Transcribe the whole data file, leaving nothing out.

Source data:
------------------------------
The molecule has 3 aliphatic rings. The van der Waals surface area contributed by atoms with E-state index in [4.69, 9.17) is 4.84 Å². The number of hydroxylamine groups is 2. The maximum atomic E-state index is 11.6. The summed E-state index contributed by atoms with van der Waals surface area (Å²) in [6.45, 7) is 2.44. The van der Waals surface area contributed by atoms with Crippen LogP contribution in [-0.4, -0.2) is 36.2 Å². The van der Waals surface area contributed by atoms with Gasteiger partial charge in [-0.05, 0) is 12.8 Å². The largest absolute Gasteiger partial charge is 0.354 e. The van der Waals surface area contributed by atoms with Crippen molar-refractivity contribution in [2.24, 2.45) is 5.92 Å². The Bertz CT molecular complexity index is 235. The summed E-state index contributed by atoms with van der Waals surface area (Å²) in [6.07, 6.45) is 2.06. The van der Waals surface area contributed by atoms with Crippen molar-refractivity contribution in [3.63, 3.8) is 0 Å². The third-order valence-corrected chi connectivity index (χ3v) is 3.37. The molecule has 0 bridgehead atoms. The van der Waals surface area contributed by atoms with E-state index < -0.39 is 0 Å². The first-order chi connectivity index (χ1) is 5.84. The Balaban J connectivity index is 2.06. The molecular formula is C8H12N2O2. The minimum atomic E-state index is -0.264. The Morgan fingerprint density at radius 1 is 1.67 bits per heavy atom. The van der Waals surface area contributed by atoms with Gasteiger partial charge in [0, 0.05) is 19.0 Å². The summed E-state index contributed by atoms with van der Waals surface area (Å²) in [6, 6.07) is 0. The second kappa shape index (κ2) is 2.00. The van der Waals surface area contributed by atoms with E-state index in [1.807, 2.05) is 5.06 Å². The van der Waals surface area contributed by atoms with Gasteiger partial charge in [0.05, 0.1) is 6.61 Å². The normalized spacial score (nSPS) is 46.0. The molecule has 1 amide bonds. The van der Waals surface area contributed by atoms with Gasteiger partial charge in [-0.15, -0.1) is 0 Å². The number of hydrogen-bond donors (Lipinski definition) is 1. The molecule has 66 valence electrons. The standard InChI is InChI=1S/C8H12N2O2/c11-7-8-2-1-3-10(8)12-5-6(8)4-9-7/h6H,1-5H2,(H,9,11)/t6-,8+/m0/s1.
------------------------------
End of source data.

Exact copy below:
The molecule has 3 aliphatic rings. The van der Waals surface area contributed by atoms with E-state index in [4.69, 9.17) is 4.84 Å². The number of hydroxylamine groups is 2. The maximum atomic E-state index is 11.6. The summed E-state index contributed by atoms with van der Waals surface area (Å²) in [6.45, 7) is 2.44. The van der Waals surface area contributed by atoms with Crippen LogP contribution in [-0.4, -0.2) is 36.2 Å². The van der Waals surface area contributed by atoms with Gasteiger partial charge in [-0.05, 0) is 12.8 Å². The largest absolute Gasteiger partial charge is 0.354 e. The van der Waals surface area contributed by atoms with Crippen molar-refractivity contribution in [2.24, 2.45) is 5.92 Å². The Bertz CT molecular complexity index is 235. The summed E-state index contributed by atoms with van der Waals surface area (Å²) in [6.07, 6.45) is 2.06. The van der Waals surface area contributed by atoms with Crippen molar-refractivity contribution in [3.63, 3.8) is 0 Å². The third-order valence-corrected chi connectivity index (χ3v) is 3.37. The molecule has 0 bridgehead atoms. The van der Waals surface area contributed by atoms with E-state index < -0.39 is 0 Å². The first-order chi connectivity index (χ1) is 5.84. The Balaban J connectivity index is 2.06. The molecular formula is C8H12N2O2. The minimum atomic E-state index is -0.264. The Morgan fingerprint density at radius 1 is 1.67 bits per heavy atom. The van der Waals surface area contributed by atoms with Gasteiger partial charge in [0, 0.05) is 19.0 Å². The summed E-state index contributed by atoms with van der Waals surface area (Å²) in [6, 6.07) is 0. The second kappa shape index (κ2) is 2.00. The van der Waals surface area contributed by atoms with E-state index in [1.807, 2.05) is 5.06 Å². The van der Waals surface area contributed by atoms with Gasteiger partial charge in [0.05, 0.1) is 6.61 Å². The normalized spacial score (nSPS) is 46.0. The molecule has 1 amide bonds. The van der Waals surface area contributed by atoms with Gasteiger partial charge in [-0.15, -0.1) is 0 Å². The number of hydrogen-bond donors (Lipinski definition) is 1. The molecule has 66 valence electrons. The standard InChI is InChI=1S/C8H12N2O2/c11-7-8-2-1-3-10(8)12-5-6(8)4-9-7/h6H,1-5H2,(H,9,11)/t6-,8+/m0/s1.